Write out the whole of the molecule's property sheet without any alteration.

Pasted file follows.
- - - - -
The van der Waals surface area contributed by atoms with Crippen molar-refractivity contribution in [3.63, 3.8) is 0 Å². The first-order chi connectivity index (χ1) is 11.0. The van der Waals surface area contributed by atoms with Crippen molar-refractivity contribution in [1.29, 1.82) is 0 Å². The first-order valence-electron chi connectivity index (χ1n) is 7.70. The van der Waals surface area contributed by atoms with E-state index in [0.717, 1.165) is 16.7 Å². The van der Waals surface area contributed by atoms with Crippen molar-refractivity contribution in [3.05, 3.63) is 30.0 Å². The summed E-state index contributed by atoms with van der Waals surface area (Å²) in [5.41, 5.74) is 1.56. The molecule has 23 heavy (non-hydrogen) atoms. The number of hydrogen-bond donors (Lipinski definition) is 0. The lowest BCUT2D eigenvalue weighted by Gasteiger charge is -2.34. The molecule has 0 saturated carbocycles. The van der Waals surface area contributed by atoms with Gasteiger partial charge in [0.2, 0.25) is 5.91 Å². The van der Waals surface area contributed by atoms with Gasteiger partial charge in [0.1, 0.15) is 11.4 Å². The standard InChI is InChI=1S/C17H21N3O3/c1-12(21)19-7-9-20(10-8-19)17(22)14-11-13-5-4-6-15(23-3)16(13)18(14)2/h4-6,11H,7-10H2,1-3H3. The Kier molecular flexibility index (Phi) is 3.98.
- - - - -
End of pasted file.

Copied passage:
The van der Waals surface area contributed by atoms with Crippen molar-refractivity contribution in [3.63, 3.8) is 0 Å². The first-order chi connectivity index (χ1) is 11.0. The van der Waals surface area contributed by atoms with Crippen molar-refractivity contribution in [1.29, 1.82) is 0 Å². The first-order valence-electron chi connectivity index (χ1n) is 7.70. The van der Waals surface area contributed by atoms with E-state index in [0.717, 1.165) is 16.7 Å². The van der Waals surface area contributed by atoms with Crippen molar-refractivity contribution in [3.05, 3.63) is 30.0 Å². The summed E-state index contributed by atoms with van der Waals surface area (Å²) in [5.41, 5.74) is 1.56. The molecule has 23 heavy (non-hydrogen) atoms. The number of hydrogen-bond donors (Lipinski definition) is 0. The lowest BCUT2D eigenvalue weighted by Gasteiger charge is -2.34. The molecule has 0 saturated carbocycles. The van der Waals surface area contributed by atoms with Gasteiger partial charge in [0.2, 0.25) is 5.91 Å². The van der Waals surface area contributed by atoms with Gasteiger partial charge in [0.1, 0.15) is 11.4 Å². The standard InChI is InChI=1S/C17H21N3O3/c1-12(21)19-7-9-20(10-8-19)17(22)14-11-13-5-4-6-15(23-3)16(13)18(14)2/h4-6,11H,7-10H2,1-3H3. The Kier molecular flexibility index (Phi) is 3.98.